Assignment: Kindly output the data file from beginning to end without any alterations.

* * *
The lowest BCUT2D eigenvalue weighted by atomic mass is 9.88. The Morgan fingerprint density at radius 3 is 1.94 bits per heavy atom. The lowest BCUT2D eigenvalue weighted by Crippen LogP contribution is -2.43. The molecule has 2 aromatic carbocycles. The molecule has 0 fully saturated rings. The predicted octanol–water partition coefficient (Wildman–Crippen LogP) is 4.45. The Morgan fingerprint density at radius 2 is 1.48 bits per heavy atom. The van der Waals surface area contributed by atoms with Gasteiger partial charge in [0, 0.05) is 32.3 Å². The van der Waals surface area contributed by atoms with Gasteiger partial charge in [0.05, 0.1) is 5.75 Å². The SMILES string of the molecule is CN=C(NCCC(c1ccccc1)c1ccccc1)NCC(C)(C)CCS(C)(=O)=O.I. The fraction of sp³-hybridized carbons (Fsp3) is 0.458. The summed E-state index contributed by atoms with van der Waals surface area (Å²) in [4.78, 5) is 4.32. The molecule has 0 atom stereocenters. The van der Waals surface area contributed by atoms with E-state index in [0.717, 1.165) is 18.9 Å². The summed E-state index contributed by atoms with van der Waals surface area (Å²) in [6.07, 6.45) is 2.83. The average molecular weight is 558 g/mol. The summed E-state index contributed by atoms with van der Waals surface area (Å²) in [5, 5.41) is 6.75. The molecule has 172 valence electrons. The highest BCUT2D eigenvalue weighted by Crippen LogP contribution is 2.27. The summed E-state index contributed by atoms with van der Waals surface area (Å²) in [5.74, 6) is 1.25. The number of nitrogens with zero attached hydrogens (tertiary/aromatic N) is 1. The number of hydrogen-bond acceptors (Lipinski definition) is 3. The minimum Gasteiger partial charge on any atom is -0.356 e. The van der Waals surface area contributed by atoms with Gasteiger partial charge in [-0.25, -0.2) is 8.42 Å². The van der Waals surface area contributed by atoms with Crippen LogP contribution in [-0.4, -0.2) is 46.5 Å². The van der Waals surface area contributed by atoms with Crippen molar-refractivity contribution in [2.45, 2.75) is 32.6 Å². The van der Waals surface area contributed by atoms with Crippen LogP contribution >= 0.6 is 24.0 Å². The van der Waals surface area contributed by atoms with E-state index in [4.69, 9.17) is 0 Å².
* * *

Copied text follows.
The lowest BCUT2D eigenvalue weighted by atomic mass is 9.88. The Morgan fingerprint density at radius 3 is 1.94 bits per heavy atom. The lowest BCUT2D eigenvalue weighted by Crippen LogP contribution is -2.43. The molecule has 2 aromatic carbocycles. The molecule has 0 fully saturated rings. The predicted octanol–water partition coefficient (Wildman–Crippen LogP) is 4.45. The Morgan fingerprint density at radius 2 is 1.48 bits per heavy atom. The van der Waals surface area contributed by atoms with Gasteiger partial charge in [0, 0.05) is 32.3 Å². The van der Waals surface area contributed by atoms with Gasteiger partial charge in [0.05, 0.1) is 5.75 Å². The SMILES string of the molecule is CN=C(NCCC(c1ccccc1)c1ccccc1)NCC(C)(C)CCS(C)(=O)=O.I. The fraction of sp³-hybridized carbons (Fsp3) is 0.458. The summed E-state index contributed by atoms with van der Waals surface area (Å²) in [4.78, 5) is 4.32. The molecule has 0 atom stereocenters. The van der Waals surface area contributed by atoms with E-state index in [0.717, 1.165) is 18.9 Å². The summed E-state index contributed by atoms with van der Waals surface area (Å²) in [6.07, 6.45) is 2.83. The average molecular weight is 558 g/mol. The summed E-state index contributed by atoms with van der Waals surface area (Å²) in [5, 5.41) is 6.75. The molecule has 172 valence electrons. The highest BCUT2D eigenvalue weighted by Crippen LogP contribution is 2.27. The summed E-state index contributed by atoms with van der Waals surface area (Å²) in [5.74, 6) is 1.25. The number of nitrogens with zero attached hydrogens (tertiary/aromatic N) is 1. The number of hydrogen-bond acceptors (Lipinski definition) is 3. The minimum Gasteiger partial charge on any atom is -0.356 e. The van der Waals surface area contributed by atoms with Gasteiger partial charge in [-0.25, -0.2) is 8.42 Å². The van der Waals surface area contributed by atoms with Crippen LogP contribution in [-0.4, -0.2) is 46.5 Å². The van der Waals surface area contributed by atoms with Crippen molar-refractivity contribution in [2.45, 2.75) is 32.6 Å². The van der Waals surface area contributed by atoms with Crippen LogP contribution >= 0.6 is 24.0 Å². The van der Waals surface area contributed by atoms with E-state index in [4.69, 9.17) is 0 Å².